Sunstein’s most interesting arguments are myth-busters. He questions the “wisdom of crowds”, while refraining from pointing out directly that the single strongest argument against this idea is the inequality of opinions. Not all opinions are equally valuable. He warily suggests what only a very few American voices have so far dared to say: that the First Amendment to the constitution, which guarantees a free press, should not be treated – as the courts have recently tended to do – as an equally strong protection for the freedom of all speech.

Sunstein is nostalgic for the media system and regulation of the past. I spent years working for a daily “general-interest” newspaper (the Times) and regret the decline of those outlets as much as he does, yet there is no reversing the technological and economic changes that have undermined them. It might have been a mistake to deregulate television in the United States, and killing the “fairness doctrine” might have had unforeseen effects, but that does not deal with the dilemmas thrown up by WhatsApp or Weibo, the Chinese version of Twitter.

Users of these platforms face the problem of managing abundance. Writers such as Sunstein imply that people who lock themselves in filter bubbles are deplorably unable to break out of their informational isolation. But we all now live in bubbles that we design to make sense of the torrent of information flowing through our phones. Better-designed, heterogeneous bubbles include the unexpected and the challenging.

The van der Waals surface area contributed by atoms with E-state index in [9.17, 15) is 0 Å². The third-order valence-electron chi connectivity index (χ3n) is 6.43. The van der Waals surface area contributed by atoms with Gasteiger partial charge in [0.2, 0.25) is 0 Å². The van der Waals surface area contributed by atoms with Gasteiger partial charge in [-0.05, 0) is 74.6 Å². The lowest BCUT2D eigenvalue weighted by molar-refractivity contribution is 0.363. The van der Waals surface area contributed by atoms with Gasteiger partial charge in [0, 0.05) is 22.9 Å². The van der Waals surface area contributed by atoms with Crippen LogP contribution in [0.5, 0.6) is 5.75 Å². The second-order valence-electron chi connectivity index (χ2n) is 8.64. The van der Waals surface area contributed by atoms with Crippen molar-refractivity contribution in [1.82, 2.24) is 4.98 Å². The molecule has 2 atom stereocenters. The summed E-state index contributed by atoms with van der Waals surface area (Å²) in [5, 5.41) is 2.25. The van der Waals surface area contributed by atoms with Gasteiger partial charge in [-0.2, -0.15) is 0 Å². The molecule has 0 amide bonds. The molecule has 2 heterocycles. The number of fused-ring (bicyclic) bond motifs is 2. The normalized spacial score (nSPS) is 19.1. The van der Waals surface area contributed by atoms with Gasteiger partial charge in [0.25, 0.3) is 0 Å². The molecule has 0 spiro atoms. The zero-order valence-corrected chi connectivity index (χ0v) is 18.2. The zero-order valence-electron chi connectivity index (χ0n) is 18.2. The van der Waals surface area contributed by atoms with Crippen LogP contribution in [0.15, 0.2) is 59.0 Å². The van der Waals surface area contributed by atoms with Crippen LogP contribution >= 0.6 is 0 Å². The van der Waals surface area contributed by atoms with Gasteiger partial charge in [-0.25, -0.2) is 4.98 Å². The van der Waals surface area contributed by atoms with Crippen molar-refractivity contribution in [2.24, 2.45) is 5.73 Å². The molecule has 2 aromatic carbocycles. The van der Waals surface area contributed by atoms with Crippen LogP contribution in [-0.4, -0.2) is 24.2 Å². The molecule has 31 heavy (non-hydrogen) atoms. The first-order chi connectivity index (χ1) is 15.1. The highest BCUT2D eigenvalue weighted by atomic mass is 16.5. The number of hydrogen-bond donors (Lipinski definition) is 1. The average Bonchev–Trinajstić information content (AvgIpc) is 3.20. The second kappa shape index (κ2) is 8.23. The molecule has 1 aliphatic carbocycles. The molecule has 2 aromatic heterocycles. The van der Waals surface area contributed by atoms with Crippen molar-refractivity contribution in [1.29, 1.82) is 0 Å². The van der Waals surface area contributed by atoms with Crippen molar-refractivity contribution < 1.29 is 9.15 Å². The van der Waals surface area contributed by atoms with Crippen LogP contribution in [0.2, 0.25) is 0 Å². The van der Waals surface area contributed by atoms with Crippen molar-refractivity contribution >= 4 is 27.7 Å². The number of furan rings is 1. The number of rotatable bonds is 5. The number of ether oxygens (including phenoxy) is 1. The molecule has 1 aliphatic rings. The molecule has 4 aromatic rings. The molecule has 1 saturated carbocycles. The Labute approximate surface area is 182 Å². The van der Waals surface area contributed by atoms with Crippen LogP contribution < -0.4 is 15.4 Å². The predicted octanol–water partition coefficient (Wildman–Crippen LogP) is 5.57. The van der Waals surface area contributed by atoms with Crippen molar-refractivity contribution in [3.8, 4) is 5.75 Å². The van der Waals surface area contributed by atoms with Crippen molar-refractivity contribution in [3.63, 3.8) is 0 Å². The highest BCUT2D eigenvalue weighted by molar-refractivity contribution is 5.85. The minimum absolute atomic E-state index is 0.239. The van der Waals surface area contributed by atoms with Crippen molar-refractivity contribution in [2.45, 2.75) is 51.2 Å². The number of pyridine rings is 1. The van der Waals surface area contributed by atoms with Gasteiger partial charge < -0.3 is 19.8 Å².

Yet the problem lies deeper than the quality of your bubble. Polarised societies can no longer agree on how to recognise the truth. Filter bubbles play a part, but so do a preference for emotion over reason, attacks on scientific fact from religion, decades of public emphasis on self-fulfilment, and a belief that political elites are stagnant and corrupt. Like many journalists, Sunstein treats the problem of a malfunctioning communications system as a supply-side matter: the information being generated and distributed ought to be better.

In the case of fake news, that is indisputable. But there is also a demand-side problem, one that hinges on the motives of those consuming information. If, inside their bubbles, people are not curious about alternative opinions, are indifferent to critical thinking and prefer stoking their dislike – of, say, Hillary Clinton – will they have even the slightest interest in venturing outside their comfort zone? Do we have a right to ignore the views of others, or an obligation to square up to them? Millions of Americans believe that one of the most important guarantees in their constitution is the right to be left alone – and that includes being left alone by the New York Times.

Sunstein does not venture far into this territory. He only hints that if we worry about what people know, we must also worry about what kinds of societies we build. Globalisation has reshaped communities, dismantling some and building others online, but the net effect has been to reduce deliberation and increase a tendency to press the “Like” button, or loathe opponents you can’t see or hear. The ability to debate civilly and well may depend on complex social chemistry and many ingredients – elite expertise, education, critical thinking, culture, law – but we need to be thinking about the best recipes. 

George Brock is the author of “Out of Print: Newspapers, Journalism and the Business of News in the Digital Age” (Kogan Page)

#Republic: Divided Democracy in the Age of Social Media
Cass R Sunstein
Princeton University Press, 328pp, £24.95​

George Brock is a former managing editor of The Times who is now head of journalism at City University in London.

This article first appeared in the 22 June 2017 issue of the New Statesman, The zombie PM